Do you want to make clotted cream but aren’t sure how? Maybe you are looking to create a new dessert and it requires clotted cream?
Or are you curious and want to know more? Whatever the reason that brought you here today, we have the answers for you.
Finding out how to make clotted cream can be tricky, especially if you have never made it before.
You head online to find out more but are met with page after page of conflicting and contradicting information, leaving you unsure where to turn or who to trust.
Frustrated and overwhelmed, you wonder if you will ever find out how to make clotted cream.
Well, that is where we come in to save the day! Keep reading to find out how to make clotted cream, with our handy step-by-step guide.
We also have the answers to all your clotted cream-related questions, so get ready to become an expert today!
What Is Clotted Cream?
Let’s start with a brief recap for anyone that needs it. Clotted cream is a thick cream made by heating full-cream cow’s milk. The cream is heated gently, allowing the fat to separate to the top and cling together.
After being heated and cooled, the cream is then stirred to create clotted cream. Clotted cream will have a thick, smooth texture, and is perfect for spreading across cakes and other baked goods.
Clotted cream is traditionally made with unpasteurized cream. However, unpasteurized cream is illegal to sell in the US.
Instead, pasteurized cream is used. This is cream that has been heated to 167 degrees Fahrenheit for 15 seconds and then chilled.
Pasteurized cream is fine to use and will yield similar results, but make sure that you don’t use u;tra pasteurized cream, as this does not clot as well.
How To Make Clotted Cream?
Now that we have established what clotted cream is, let’s see how you make it. You can follow our step-by-step recipe below to see how you can make clotted cream that is perfect for any dessert.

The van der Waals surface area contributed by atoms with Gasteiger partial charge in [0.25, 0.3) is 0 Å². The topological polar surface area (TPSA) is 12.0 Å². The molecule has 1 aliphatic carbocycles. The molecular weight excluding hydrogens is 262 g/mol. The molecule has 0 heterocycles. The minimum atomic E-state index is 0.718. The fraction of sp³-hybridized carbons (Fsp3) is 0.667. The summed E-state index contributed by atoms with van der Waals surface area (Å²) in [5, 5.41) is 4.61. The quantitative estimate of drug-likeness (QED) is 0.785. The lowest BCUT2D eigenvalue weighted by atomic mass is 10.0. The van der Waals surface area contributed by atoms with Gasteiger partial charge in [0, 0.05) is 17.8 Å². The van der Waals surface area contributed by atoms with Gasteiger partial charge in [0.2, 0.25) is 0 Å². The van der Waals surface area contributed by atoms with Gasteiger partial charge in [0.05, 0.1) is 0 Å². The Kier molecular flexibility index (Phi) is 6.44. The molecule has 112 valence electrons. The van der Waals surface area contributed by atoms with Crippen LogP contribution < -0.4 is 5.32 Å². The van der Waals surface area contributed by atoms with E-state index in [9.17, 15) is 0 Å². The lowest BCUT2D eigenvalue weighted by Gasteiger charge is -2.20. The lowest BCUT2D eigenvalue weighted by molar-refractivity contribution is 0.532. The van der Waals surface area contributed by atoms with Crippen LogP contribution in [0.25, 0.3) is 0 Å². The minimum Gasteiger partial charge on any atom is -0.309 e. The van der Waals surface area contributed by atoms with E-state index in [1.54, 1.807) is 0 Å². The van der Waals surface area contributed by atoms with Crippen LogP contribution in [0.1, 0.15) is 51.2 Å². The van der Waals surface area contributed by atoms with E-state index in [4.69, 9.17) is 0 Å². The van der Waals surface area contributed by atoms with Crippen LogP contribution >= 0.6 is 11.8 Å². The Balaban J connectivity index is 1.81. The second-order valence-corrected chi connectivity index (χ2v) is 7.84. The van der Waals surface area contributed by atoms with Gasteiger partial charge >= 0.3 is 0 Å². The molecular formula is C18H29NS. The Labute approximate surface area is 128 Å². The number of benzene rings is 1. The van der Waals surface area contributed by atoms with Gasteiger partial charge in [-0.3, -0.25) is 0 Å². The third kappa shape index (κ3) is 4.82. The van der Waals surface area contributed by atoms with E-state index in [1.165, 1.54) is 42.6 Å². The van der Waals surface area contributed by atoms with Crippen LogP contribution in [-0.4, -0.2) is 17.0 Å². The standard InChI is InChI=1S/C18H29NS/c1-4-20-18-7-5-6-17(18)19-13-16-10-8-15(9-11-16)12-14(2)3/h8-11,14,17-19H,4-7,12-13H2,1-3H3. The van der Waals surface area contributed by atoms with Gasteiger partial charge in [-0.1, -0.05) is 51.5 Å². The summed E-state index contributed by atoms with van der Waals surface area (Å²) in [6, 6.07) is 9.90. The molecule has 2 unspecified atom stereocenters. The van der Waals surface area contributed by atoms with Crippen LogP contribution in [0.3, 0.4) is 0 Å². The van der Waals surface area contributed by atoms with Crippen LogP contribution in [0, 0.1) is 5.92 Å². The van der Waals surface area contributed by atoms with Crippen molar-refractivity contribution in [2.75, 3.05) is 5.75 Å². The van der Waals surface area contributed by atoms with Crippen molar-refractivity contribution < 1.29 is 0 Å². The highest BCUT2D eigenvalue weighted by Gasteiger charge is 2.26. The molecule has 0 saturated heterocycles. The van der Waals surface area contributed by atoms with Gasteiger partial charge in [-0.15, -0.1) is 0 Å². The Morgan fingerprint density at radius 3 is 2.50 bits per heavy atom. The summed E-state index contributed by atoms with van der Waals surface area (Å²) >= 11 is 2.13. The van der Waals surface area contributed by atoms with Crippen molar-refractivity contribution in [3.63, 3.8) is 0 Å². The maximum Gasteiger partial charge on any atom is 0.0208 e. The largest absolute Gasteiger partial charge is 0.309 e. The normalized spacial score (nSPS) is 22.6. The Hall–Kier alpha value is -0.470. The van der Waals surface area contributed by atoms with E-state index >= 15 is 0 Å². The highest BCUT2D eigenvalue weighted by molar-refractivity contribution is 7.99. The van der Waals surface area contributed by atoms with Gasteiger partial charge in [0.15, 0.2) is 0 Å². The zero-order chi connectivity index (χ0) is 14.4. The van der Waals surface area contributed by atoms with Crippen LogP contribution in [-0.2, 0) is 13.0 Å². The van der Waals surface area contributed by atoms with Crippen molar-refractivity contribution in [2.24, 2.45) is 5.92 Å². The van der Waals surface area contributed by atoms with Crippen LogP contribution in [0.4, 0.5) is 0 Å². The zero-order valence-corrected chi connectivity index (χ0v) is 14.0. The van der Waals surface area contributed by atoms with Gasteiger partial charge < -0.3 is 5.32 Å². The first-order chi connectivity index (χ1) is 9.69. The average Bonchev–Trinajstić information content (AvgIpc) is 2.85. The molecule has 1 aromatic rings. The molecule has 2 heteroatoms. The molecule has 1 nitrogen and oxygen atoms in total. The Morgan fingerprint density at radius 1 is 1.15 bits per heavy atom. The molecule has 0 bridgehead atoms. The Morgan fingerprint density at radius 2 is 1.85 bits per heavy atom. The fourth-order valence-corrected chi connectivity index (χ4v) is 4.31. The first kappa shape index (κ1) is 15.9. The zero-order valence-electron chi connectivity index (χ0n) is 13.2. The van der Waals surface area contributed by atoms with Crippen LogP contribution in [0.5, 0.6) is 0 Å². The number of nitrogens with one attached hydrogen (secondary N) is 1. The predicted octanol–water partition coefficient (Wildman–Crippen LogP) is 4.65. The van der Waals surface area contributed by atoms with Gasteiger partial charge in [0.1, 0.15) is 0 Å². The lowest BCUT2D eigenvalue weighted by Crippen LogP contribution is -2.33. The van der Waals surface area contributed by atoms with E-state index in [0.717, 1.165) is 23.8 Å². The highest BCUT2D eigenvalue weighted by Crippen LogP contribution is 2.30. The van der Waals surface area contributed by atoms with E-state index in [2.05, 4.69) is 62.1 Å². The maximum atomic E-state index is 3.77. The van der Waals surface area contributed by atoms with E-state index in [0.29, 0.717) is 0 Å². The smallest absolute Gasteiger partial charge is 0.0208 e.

Step 1 – Gather Ingredients
First, you need to gather your ingredients. Thankfully, clotted cream requires just one ingredient! You will need two cups of heavy cream. Make sure that you don’t have ultra-pasteurized as this does not work well for clotted cream.
Step 2 – Pre-Heat
Next, preheat your oven to 170 to 180 degrees Fahrenheit.
Step 3 – Add Your Cream
Once your oven has heated, pour your cream into a glass baking dish or a shallow casserole dish. You want the cream to come 1-2 inches up the sides of the dish with a lot of surface area.
Step 4 – Place In The Oven
Take your dish of cream and place it in your oven for 12 hours. This is ideally done overnight, and the cream should be uncovered during this time.
Step 5 – Remove
After being heated for twelve hours, your cream will have developed a skin. It should be a pale tan color at this point, with no dark brown spots. Remove the dish from the oven and allow it to cool to room temperature.
Step 6 – Refrigerate
Once your cream has cooled, cover the dish and refrigerate overnight or for eight hours.
Step 7 – Skim The Cream
After chilling, you can gently skim the thick layer of cream from the surface, leaving a thinner liquid behind.
This feels like removing softened ice cream from the top of milk. the skin will soften once you mix it with the cream, so don’t panic!
Step 8 – Stir The Cream
Stir the skimmed clotted cream gently to make a smooth texture. If your cream feels too thick here, you can add some of the thin liquid to your cream and stir until it reaches the consistency you want.
Step 9 – Store
Store your clotted cream in an airtight sealed container in your refrigerator. The cream can be kept for up to two weeks!
What Is The Difference Between Whipped Cream And Double Cream?
There are a few differences between whipped cream and double cream. While they are both made with heavy cream, whipped cream is whipped into light and fluffy pillows. Sweeteners and flavors are sometimes added too.
Clotted cream is heated and separated like we saw earlier. This process creates a thick and creamy substance and is typically not sweetened. Its texture is creamy, like butter, and does not come with the added flavors whipped cream sometimes does.
Can I Make Clotted Cream In The Slow Cooker?
Yes, you can make clotted cream in the slow cooker! To make clotted cream in the slow cooker, you will need to add your cream to a glass bowl, placed in your slow cooker above an inch of room temperature water.
You can then heat your slow cooker too high, with the lid slightly ajar for steam to escape. Check on your cream every hour with a digital thermometer.
You will also need to check the color of the skin on the cream and the water levels. You will need to do this for 12 hours until the skin of the cream is a pale tan color.
After this, you can remove the cream from the slow cooker and follow the steps that we showed you earlier, where you cool and stir the cream to become a clotted cream.
And there you have it! Everything you need to know about making clotted cream.
Making clotted cream is a time-consuming process, but providing you follow our steps you can enjoy a rich and creamy clotted cream that will spread beautifully across cakes and scones!
Make sure that you purchase the right cream when making clotted cream and where possible, use a digital thermometer to ensure that your cream isn’t getting too hot while it is baking.